SAS Institute v Iancu was by far the less highly anticipated of two important Supreme Court decisions on AIA proceedings that issued in late April. The justices rejected the opportunity to declare AIA trials unconstitutional in Oil States — and now it turns out that SAS, without advance fanfare, will have a very major impact on PTAB trials, as well as on appeals to the Federal Circuit and parallel district court litigation.
SAS held that that the PTAB must decide the validity of every challenged patent claim when it agrees to institute an AIA review. It can no longer pick and choose the claims regarding which it will issue a Final Written Decision. The Supreme Court’s opinion left many aspects of the implementation of this change to the PTAB’s discretion. Our panel includes a former Lead Administrative Patent Judge who just returned to private practice last fall, a leading practitioner before the PTAB who also specializes in appeals of PTAB decisions to the Federal Circuit, and a veteran patent litigator who has been involved in many parallel proceedings at the PTAB and in district court. They will analyze and discuss:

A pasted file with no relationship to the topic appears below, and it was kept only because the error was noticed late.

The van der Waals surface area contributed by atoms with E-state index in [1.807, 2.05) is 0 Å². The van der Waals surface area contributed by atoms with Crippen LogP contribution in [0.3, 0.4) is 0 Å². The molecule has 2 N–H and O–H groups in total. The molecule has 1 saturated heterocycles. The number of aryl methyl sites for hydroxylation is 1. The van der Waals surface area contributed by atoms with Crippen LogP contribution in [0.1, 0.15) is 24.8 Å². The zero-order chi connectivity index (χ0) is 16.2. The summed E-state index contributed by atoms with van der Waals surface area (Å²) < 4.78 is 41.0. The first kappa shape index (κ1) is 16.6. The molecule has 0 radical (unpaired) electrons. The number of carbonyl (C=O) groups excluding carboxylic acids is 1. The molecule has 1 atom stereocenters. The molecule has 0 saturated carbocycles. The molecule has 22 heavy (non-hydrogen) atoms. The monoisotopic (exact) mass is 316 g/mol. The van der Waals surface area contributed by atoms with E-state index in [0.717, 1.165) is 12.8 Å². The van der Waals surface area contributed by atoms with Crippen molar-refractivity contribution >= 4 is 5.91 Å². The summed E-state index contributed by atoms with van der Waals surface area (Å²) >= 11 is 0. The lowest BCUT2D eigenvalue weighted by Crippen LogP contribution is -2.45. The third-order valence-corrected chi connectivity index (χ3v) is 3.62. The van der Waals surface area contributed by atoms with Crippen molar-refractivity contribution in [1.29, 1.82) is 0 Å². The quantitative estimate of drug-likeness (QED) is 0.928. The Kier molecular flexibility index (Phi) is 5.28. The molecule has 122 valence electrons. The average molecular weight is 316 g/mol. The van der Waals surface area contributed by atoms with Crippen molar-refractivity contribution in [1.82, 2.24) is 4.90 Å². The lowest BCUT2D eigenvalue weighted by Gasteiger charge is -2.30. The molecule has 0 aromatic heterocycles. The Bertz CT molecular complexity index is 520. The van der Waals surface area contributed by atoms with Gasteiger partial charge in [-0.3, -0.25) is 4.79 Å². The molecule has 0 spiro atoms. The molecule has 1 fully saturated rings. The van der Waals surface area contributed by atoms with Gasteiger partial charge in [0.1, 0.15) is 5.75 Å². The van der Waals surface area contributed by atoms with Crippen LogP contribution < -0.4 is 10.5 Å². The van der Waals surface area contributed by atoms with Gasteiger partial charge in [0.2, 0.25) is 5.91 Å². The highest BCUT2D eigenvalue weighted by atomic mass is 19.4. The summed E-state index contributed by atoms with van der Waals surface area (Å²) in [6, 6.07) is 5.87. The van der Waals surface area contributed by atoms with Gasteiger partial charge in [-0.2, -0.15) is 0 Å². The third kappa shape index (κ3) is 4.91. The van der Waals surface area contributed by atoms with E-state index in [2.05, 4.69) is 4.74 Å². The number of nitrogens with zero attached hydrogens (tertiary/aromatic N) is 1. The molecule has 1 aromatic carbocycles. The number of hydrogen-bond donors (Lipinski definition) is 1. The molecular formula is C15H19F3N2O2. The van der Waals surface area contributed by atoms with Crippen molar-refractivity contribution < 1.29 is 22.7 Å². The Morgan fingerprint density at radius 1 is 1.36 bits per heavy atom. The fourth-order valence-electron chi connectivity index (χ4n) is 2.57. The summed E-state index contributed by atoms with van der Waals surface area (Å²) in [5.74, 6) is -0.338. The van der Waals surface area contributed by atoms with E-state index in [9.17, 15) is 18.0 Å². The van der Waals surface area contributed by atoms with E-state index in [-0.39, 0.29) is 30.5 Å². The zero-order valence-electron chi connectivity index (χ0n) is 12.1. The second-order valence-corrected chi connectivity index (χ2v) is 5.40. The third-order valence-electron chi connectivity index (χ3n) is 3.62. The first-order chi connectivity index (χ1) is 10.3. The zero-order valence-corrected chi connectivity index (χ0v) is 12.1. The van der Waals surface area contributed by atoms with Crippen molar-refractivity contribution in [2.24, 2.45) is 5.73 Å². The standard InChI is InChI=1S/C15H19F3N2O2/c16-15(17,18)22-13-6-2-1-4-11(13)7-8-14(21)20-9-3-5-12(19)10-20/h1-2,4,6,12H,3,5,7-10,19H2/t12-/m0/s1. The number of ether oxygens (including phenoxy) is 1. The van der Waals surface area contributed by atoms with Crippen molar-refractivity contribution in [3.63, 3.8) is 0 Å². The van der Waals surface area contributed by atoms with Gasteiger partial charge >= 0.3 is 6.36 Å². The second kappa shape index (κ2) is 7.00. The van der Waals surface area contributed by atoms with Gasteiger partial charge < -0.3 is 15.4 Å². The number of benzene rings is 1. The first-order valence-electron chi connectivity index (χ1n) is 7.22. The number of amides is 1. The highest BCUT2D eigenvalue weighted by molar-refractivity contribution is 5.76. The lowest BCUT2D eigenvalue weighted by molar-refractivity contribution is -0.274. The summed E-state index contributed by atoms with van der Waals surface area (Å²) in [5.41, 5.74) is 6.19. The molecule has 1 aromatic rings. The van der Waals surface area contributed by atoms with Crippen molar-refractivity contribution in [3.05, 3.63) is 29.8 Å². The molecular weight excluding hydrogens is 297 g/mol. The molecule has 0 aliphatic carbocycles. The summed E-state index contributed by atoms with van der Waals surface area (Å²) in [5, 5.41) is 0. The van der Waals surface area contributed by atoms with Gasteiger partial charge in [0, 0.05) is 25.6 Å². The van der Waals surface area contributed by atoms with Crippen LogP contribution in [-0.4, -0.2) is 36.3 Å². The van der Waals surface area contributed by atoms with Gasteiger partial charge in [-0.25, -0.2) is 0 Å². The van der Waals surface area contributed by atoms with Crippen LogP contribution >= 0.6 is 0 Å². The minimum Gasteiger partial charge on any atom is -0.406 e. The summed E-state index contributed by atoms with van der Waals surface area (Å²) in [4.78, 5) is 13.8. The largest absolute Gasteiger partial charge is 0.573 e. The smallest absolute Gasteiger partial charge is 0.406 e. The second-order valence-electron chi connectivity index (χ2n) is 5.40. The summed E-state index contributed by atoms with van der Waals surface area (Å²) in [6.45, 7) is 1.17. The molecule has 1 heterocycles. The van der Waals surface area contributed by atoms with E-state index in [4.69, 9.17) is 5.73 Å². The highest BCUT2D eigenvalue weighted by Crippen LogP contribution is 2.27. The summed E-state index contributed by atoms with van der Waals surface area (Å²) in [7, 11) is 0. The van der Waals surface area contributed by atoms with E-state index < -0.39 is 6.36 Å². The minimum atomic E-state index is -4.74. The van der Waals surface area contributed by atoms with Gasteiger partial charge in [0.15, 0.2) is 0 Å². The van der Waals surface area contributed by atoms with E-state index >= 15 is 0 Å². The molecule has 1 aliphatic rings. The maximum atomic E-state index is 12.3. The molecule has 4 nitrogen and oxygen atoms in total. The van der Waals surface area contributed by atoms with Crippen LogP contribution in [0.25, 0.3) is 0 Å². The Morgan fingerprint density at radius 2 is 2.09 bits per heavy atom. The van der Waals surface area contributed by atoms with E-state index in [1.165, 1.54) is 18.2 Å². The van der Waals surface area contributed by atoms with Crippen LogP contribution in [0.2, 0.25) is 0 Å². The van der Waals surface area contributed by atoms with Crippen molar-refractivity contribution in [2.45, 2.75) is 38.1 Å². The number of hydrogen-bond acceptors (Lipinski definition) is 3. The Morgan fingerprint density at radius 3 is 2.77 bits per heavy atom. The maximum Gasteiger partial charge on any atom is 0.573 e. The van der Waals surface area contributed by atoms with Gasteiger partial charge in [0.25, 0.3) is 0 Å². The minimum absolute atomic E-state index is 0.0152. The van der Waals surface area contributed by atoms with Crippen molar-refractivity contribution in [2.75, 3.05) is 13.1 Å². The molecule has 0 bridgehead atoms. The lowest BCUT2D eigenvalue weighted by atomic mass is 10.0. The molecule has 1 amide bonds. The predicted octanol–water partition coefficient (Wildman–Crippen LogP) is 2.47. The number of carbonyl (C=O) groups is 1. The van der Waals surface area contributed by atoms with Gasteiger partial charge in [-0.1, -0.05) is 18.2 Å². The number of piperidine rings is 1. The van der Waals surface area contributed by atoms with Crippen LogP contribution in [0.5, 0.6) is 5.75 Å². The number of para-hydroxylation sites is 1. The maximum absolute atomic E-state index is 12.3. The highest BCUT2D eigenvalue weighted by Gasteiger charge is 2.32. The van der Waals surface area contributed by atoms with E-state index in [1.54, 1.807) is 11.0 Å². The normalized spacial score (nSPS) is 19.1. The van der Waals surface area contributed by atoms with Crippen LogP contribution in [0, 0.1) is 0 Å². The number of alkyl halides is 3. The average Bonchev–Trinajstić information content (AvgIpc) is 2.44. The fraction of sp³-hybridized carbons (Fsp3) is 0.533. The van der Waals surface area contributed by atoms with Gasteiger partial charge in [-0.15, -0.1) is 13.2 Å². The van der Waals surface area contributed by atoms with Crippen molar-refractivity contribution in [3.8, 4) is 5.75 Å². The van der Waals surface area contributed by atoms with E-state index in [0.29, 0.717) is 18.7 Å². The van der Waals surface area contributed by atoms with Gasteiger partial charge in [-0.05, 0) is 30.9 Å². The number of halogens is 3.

The implementation decisions that have already been decided and announced by the PTAB.
- What the changes mean for cases instituted before SAS that are now pending before the PTAB and how both petitioners and patent owners should respond to the “do over.”
- How should strategy change for challengers considering filing a fresh petition for an IPR and for the patent owner in its preliminary response and throughout the trial?
- With respect to hundreds of appeals from the PTAB that are now pending at the Federal Circuit that were instituted on only a subset of the petitioner’s challenged claims: Should petitioners file a motion to vacate the appeal and remand the case back to the PTAB? What are the Federal Circuit’s options?
- What will be the impact on parallel district court litigation, the district court’s decision to stay the case pending the PTAB Final Written Decision, and on estoppel of challenged claims?
- Mitchell Stockwell, Kilpatrick Townsend & Stockton, LLP
- Trenton Ward, Finnegan, Henderson,Farabow, Garrett & Dunner, LLP
- Jon Wright, Sterne, Kessler, Goldstein & Fox PLLC